New software aids RNA cocktail against cancer

With drug developers aiming to make cancer treatment more personalized, German researchers have implemented a software tool to spot genetic mutations for a program that aims to bring individualized RNA therapies to combat tumors. The group reports that the technology helped it concoct its first RNA drug cocktail for personalized cancer treatment, said Ingenuity Systems, the Redwood City, CA-based developer of the software, called Ingenuity Variant Analysis.

The German researchers at TRON, the translational oncology group at the University Medical Center of the Johannes Gutenberg University Mainz, tapped Ingenuity's software to pinpoint genetic variants in genomic data that are driving cancer progression. Their first RNA cocktail therapy, of course, is experimental and must be proven to be safe and effective in homing in on the misfit genes behind tumors.

Ingenuity said the Variant Analysis tool, which is available in a limited release, gives researchers the ability to search through data on millions of known variants with information on how those variants relate to disease pathways, genes and biological processes. The tool strives to help researchers overcome the challenge of deriving meaning from the troves of data from next-generation sequencing (NGS) experiments. Many experts believe that informatics tools are crucial to the promise of genomics in medicine, and governments and companies have been investing heavily in development of software that enables scientists to analyze the mountains of genomic data now at their fingertips.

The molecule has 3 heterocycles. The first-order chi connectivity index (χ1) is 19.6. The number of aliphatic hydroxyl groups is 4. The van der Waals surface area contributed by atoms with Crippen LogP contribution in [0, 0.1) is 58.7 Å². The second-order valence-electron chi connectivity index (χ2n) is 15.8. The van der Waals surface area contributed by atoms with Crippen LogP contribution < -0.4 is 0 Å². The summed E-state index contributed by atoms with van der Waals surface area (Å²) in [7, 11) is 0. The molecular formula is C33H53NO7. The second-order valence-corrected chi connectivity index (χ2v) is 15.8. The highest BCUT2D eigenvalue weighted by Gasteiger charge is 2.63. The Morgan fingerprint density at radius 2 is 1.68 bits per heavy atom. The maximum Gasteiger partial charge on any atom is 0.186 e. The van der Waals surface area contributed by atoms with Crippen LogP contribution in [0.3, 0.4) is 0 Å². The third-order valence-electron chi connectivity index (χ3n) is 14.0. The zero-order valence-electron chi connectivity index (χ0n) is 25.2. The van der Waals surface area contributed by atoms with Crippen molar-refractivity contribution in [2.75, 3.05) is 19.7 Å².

"Individualized therapy development is about speed and accuracy. As scientists and clinicians explore new avenues for truly individualized cancer therapy and personalized medicine, it is critical to have tools that help us quickly prioritize cancer driver variants for treatment of a particular patient," John Castle, co-head of TRON's Biomarker Development Center, said in statement. "Ingenuity Variant Analysis helped us identify 30 compelling tumor-specific variants in record time that we then used to inform our first experimental therapeutic RNA cocktail."

- here's the release

Suggested Articles

There's no evidence personal patient information leaked during the 11-week breach, but the same can't be said about Sangamo's own secrets.

Through a new online tracker, AllTrials names sponsors who fail to report clinical trial results on time per the FDAAA Final Rule.

The new solution aims to streamline the incorporation of human genomic data into clinical trial designs.